N.W.T. fires at almost triple the average number so far this year

There have already been 65 forest fires in the territory so far this year, 48 of which are still burning. The 20-year average is 24 fires for this time of year.

65 fires so far this season, as compared to 20-year average of 24

A fire burns along the shore of the East Arm of Great Slave Lake in the summer of 2014. The number of forest fires in N.W.T. so far in 2015 is nearly triple the 20-year average. (submitted by Brayden Myers)

There have been almost triple the number of forest fires in N.W.T. so far this season compared to the 20-year average. 

The Department of Environment and Natural Resources says there have already been 65 forest fires this year, 48 of which are still burning.

Based on the 20-year average, the typical number of forest fires for this time of year sits around 24. 

Mike Gravel, ENR's manager of Forest Management Services, says dry conditions are to blame.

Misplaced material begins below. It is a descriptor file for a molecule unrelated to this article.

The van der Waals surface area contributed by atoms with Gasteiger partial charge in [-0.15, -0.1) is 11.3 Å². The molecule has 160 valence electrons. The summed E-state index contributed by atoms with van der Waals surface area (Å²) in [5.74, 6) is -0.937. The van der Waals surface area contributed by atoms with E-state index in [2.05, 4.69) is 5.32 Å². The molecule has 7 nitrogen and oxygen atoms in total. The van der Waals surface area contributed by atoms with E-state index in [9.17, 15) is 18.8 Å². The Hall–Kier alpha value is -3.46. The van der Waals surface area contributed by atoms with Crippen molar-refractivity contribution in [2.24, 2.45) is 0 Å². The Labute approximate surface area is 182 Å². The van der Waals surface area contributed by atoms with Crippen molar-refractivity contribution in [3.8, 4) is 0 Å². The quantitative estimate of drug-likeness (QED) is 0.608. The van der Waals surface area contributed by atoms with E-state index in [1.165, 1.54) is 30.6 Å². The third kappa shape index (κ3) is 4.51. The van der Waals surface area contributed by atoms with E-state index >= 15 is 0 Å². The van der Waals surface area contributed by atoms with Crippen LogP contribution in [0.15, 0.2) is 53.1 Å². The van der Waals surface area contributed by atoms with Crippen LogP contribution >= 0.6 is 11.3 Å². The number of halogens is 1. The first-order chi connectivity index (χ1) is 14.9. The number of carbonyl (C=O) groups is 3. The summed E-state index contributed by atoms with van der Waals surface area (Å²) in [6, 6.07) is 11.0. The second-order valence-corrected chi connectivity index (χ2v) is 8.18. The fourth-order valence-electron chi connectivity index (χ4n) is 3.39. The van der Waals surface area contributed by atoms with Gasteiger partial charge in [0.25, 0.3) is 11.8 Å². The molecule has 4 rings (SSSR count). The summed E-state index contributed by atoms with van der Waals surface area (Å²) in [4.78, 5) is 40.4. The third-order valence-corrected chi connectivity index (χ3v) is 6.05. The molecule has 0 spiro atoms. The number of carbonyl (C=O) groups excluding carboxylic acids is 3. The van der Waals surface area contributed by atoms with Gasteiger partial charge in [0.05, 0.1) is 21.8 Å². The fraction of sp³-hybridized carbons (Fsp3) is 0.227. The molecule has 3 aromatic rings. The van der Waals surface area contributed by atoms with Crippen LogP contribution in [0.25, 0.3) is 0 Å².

"[The dryness is] in a little bit of a wider area that includes the Dehcho and a bigger portion of the South Slave. So environmentally we're dealing with those kind of conditions," he told reporters Monday.

Gravel added that the forest fires have burned about 136,000 hectares so far this year. That's just under double the 20-year average, which is 79,000 hectares.

Rain expected to dampen flames

Ten new fires have started in the past week, including one near Aklavik and one on an island in Yellowknife's Kam Lake, caused by an abandoned campfire.

Currently, Gravel says the largest forest fire crews are tackling is one near Fort Simpson. That fire is about 32,000 hectares in size. 

Monday's rain is expected to help dampen the fire activity. A fire ban was lifted in the City of Yellowknife on Monday morning as a result.

Officials are still reminding people to make sure any campfires they light are completely out before leaving.


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